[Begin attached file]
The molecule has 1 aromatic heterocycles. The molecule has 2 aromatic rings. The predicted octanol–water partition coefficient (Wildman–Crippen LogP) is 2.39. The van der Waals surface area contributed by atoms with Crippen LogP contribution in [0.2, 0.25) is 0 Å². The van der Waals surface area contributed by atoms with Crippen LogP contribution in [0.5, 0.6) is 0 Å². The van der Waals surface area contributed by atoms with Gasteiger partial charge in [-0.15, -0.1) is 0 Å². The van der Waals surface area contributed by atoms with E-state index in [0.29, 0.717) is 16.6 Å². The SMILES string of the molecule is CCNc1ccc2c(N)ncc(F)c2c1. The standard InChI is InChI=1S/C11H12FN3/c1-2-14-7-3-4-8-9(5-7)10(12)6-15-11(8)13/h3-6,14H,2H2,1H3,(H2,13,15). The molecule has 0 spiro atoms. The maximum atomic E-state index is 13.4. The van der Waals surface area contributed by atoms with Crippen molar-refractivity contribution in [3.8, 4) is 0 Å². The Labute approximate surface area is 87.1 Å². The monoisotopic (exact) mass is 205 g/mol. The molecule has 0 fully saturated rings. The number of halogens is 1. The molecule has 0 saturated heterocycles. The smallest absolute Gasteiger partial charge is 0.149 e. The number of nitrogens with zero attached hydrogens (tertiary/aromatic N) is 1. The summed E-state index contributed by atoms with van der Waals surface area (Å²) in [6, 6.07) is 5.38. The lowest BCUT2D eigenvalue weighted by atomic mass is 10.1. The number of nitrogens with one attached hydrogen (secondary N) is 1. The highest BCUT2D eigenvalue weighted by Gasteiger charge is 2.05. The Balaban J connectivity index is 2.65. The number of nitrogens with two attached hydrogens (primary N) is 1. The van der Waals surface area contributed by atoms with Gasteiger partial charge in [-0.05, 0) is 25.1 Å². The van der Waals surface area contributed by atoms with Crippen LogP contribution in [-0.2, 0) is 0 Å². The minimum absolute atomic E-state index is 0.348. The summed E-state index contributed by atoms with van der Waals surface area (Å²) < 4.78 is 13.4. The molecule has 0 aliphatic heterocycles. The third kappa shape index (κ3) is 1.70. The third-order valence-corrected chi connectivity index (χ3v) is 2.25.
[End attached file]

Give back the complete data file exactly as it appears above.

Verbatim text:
The molecule has 1 aromatic heterocycles. The molecule has 2 aromatic rings. The predicted octanol–water partition coefficient (Wildman–Crippen LogP) is 2.39. The van der Waals surface area contributed by atoms with Crippen LogP contribution in [0.2, 0.25) is 0 Å². The van der Waals surface area contributed by atoms with Crippen LogP contribution in [0.5, 0.6) is 0 Å². The van der Waals surface area contributed by atoms with Gasteiger partial charge in [-0.15, -0.1) is 0 Å². The van der Waals surface area contributed by atoms with E-state index in [0.29, 0.717) is 16.6 Å². The SMILES string of the molecule is CCNc1ccc2c(N)ncc(F)c2c1. The standard InChI is InChI=1S/C11H12FN3/c1-2-14-7-3-4-8-9(5-7)10(12)6-15-11(8)13/h3-6,14H,2H2,1H3,(H2,13,15). The molecule has 0 spiro atoms. The maximum atomic E-state index is 13.4. The van der Waals surface area contributed by atoms with Crippen molar-refractivity contribution in [3.8, 4) is 0 Å². The Labute approximate surface area is 87.1 Å². The monoisotopic (exact) mass is 205 g/mol. The molecule has 0 fully saturated rings. The number of halogens is 1. The molecule has 0 saturated heterocycles. The smallest absolute Gasteiger partial charge is 0.149 e. The number of nitrogens with zero attached hydrogens (tertiary/aromatic N) is 1. The summed E-state index contributed by atoms with van der Waals surface area (Å²) in [6, 6.07) is 5.38. The lowest BCUT2D eigenvalue weighted by atomic mass is 10.1. The number of nitrogens with one attached hydrogen (secondary N) is 1. The highest BCUT2D eigenvalue weighted by Gasteiger charge is 2.05. The Balaban J connectivity index is 2.65. The number of nitrogens with two attached hydrogens (primary N) is 1. The van der Waals surface area contributed by atoms with Gasteiger partial charge in [-0.05, 0) is 25.1 Å². The van der Waals surface area contributed by atoms with Crippen LogP contribution in [-0.2, 0) is 0 Å². The minimum absolute atomic E-state index is 0.348. The summed E-state index contributed by atoms with van der Waals surface area (Å²) < 4.78 is 13.4. The molecule has 0 aliphatic heterocycles. The third kappa shape index (κ3) is 1.70. The third-order valence-corrected chi connectivity index (χ3v) is 2.25.